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MACHO TRANS AM DKM #92 of 96 built in 1979
This is a very rare car, with very few remaining, let alone in this condition. This a two owner car from new and is a special produced MACHO TRANS AM DKM #92 of 96 built in 1979. This car is numbers matching with only 39,xxx miles and spent most of its life in rust free Arizona, still retains all of the original body panels! This car has a copy of the original build sheet, original bill of sale, original title and all the paper from Mecham Pontiac in Glendale Arizona This is a true piece of Pontiac and trans Am history and would make an excellent edition to anyone's collection or museum!
This car was loaded with options such as:
* WS6 PERFORMANCE PACKAGE
* FOUR WHEEL DISC BRAKES
* POSI TRACTION REAR AXLE
* POWER WINDOWS
* TILT WHEEL
* FACTORY AIR CONDITIONING
* CUSTOM FRONT, REAR SEATS AND DOOR PANELS
* HEAVY DUTY BATTERY & COOLING
* CRUISE CONTROL
* ASH TRAY, GLOVE BOX AND LUG COMP LAMP
* F41 REAR STAB BAR
* PEDAL TRIM
* WINDSHIELD ANTENA
* DUAL HORN
The muscle car era was all but a memory by the mid-1970s. EPA regulations on exhaust emissions, along with the OPEC fuel embargoes and soaring insurance rates, brought these former heroes of the streets to their knees as quickly as Hercules when Delia sheared his locks.
The Ford Mustang rode on a Pinto chassis and the Mopars were now under powered, lumbering cars with nothing more than gaudy graphics that hinted of the once-golden years of American Muscle. Chevrolet still had the Corvette and Camaro, but even the Z/28 was dropped after 1974, and these cars—once kings of the horsepower wars—were just anemic versions of their former selves.
One car trudged on, trying to fly the flag of the glory days of muscular presence on the showroom floor. The Pontiac Trans Am was the lone survivor of the muscle car era. While the venerable T/A was also weakened from the blows of factory emission controls, unleaded gasoline, and 5-mph bumpers, the torquey Pontiac 400 and 455 V-8s were still alive. Sure, the days of a Pontiac V-8 with 375 horsepower and 500-lb.-ft. of torque were but a memory, but Pontiac V-8s were still rated at 200 hp with 330-lb.-ft. of torque in 1976—enough oomph to still feel the power in the seat of your pants. If you lived in the days when the Big Three fought it out on Woodward Avenue, however, that was not enough. Brothers Dennis and Kyle Mecham definitely felt this, and they acted on their urge for something more in their beloved Trans Am.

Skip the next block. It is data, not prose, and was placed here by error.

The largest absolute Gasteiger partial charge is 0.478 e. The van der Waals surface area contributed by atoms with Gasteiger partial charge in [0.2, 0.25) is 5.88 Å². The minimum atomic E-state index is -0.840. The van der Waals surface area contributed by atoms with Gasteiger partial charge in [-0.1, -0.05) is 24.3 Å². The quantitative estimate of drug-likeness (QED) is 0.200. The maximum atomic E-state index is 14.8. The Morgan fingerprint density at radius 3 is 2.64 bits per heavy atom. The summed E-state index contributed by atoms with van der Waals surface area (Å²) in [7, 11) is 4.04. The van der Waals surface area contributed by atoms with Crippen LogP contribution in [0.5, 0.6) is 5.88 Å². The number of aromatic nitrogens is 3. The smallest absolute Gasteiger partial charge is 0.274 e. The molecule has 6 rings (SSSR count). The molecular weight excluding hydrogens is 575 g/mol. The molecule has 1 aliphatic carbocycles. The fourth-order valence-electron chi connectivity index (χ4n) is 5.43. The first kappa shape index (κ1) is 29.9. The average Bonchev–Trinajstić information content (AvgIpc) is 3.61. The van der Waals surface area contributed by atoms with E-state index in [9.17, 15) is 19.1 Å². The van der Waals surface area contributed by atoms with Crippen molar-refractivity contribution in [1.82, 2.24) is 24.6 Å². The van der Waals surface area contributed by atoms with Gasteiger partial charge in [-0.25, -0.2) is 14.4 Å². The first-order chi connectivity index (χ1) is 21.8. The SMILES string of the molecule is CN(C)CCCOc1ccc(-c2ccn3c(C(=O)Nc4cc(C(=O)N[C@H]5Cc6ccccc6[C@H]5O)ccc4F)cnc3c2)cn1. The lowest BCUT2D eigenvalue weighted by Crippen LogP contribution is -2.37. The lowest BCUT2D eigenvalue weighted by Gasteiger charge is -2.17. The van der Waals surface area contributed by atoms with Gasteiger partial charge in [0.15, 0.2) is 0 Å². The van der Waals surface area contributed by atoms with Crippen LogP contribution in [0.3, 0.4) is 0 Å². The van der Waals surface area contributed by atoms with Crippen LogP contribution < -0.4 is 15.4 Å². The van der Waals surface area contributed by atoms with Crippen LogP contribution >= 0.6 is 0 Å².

The Mecham brothers were selling new cars out of their father’s Pontiac Dealership in Glendale, Arizona, until 1977, when they began pumping steroids into the Trans Am. The result was the DKM Macho Trans Am (named for Dennis and Kyle Mecham). The Mechams began with a factory-fresh Trans Am that was equipped with the W72/L78 package. In stock condition, W72-equipped Trans Ams were capable of quarter-mile times in the mid-15s, at a little over 90 mph, in showroom condition
Pontiac had revived the beefier 481988 cast block with a redesigned camshaft that was primed for tuning and squeezing out extra horsepower. The Mecham brothers followed the old super-tune formula under the hood. The internals were left alone, but the distributor was recurved and the carburetor “blueprinted” with rejetting. To let the engine breathe deeply and release the latent horsepower, Hooker headers were added, as well a true dual exhaust. One would have expected the emissions controls to go into the trash at that point, but as a Pontiac dealer, the Mechams’ understood their environmental responsibilities. They not only kept the original catalytic converter in place, they added one to balance the Macho T/A’s dual exhaust. (GM had evaluated this approach in the 1970s but rejected it because of cost, finding that with twice the convertor area, the light-off of the catalyst after a cold start was too slow to pass emissions.) The final touch was to modify the hoo
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